Modern Day Saints

Father Jerzy Popieluszko

September 14, 1947 - October 19, 1984


As some background to our story of Father Jerzy Popieluszko, the following is from an article by Stephanie block, she states, “As someone who has written a good deal about Alinskyian organizing, I am often confronted with one of two errors.  The first is that “social justice” means something bad – or, at the very least, that the Church has no business involved with it.  The second is that Alinskyian organizing is just like – oh, say – the Solidarity movement in Poland of which the Church was pivotally supportive.


The documentary Messenger of Truth, which follows the work of Blessed Father Jerzy Popieluszko in support of Solidarity, the non-government-sanctioned union led by Lech Wałęsa that was instrumental in breaking Communist control of Poland, brilliantly clarifies these issues.  Not only is the Church rightly concerned with the welfare – in all its many aspects – of a society but it is most effective when being itself.  To be piously Catholic, in other words, is an intrinsic challenge to unjust social structures.  Nothing more is required.


Pious Catholicism isn’t static and it isn’t safe.  It stands in diametrical contradiction to modern ideas about social order: “It is the essence of the Communist regime – it is a totalitarian regime – because it wants to control all aspects of a person’s life, including your thoughts, your ideas,” says Grazyna Sikorska, author of A Martyr for Truth, a biography of Father Popieluszko. “You rely on the State for everything in your life.”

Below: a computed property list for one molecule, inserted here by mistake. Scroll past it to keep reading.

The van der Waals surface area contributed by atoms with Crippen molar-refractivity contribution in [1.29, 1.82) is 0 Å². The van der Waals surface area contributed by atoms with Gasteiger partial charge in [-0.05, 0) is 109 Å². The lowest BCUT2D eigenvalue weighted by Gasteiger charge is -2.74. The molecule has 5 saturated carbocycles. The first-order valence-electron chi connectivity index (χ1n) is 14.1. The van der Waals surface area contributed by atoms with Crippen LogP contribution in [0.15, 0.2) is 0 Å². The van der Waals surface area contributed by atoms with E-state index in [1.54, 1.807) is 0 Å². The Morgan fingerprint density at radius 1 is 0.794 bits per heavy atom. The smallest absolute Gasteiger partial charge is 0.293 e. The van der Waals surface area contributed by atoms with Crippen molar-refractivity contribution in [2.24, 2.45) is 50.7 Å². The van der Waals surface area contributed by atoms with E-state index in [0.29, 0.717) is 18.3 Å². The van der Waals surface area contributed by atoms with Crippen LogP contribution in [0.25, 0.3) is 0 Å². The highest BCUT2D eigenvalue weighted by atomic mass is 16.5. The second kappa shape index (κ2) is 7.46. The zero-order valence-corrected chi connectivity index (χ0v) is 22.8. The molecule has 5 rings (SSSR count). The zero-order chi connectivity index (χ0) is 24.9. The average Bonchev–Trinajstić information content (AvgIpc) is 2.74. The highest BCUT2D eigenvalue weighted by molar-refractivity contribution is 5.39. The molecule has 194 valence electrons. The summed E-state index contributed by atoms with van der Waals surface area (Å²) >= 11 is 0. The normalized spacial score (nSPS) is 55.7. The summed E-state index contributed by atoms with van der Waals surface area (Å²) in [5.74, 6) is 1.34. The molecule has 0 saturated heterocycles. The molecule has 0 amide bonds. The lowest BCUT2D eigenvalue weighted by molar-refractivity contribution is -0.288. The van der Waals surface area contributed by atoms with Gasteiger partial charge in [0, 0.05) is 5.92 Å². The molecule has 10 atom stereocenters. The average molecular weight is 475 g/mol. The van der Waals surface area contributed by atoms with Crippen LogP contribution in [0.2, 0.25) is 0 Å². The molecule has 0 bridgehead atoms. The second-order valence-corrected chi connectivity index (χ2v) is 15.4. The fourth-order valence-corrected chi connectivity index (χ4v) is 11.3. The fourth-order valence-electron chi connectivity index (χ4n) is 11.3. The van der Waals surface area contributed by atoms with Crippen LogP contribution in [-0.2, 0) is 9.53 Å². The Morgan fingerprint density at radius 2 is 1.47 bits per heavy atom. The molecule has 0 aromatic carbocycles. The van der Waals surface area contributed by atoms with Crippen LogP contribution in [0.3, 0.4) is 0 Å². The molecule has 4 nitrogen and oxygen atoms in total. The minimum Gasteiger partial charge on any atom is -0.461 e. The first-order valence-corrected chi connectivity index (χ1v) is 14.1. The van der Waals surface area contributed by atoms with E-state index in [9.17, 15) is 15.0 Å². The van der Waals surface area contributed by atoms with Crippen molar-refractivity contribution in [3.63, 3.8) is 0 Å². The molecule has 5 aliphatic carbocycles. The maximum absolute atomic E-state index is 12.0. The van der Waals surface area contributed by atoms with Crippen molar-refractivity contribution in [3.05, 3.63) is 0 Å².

The Catholic’s thoughts and ideas, by contrast, are directed toward God, relying on Him alone.   From Roman Caesars demanding an offering of incense to contemporary governments demanding silence about their moral abuses, the existence of a believing Christian is an act of contradiction.”


Father Popieluszko was an ordained priest in Communist Poland when in the summer of 1980. While serving the parish church of St. Stanislaw Kostka in Warsaw, the striking workers of the Lenin Shipyards in Gdańsk, some 250 miles north, begged to be sent a priest to say Mass for them.   When the priest chosen for the task was unable to go, Father Popieluszko volunteered.


In Father Popieluszko’s words he stated his presence there was understood symbolically for a victory for the Church, which had been patiently knocking at the gates of Polish factories for thirty long years. .  He began to celebrate Mass for the striking workers weekly, in his Warsaw parish church, and organized a monthly Workmen Fellowship for prayer, preaching, and a lecture series on a broad range of subjects, including Polish literature, history, the Church’s teaching about social science, law, economics, and even negotiation techniques.


Solidarity’s support among the Polish people and its relationship to the Church, were a cause of tremendous concern to the Communists.  The Communist imposed martial law to stop the “virus” of Solidarity. They arrested about 5000 key Solidarity workers, leaving their families without a livelihood.


Father Popieluszko urged non-violence and countered by organizing relief services for the affected families.  A monthly “Mass for the Homeland” drew crowds of thousands to St. Stanislaw Kostka where they listened to his sermons. The sermons were taped and disseminated throughout Poland with the help of Radio Free Europe.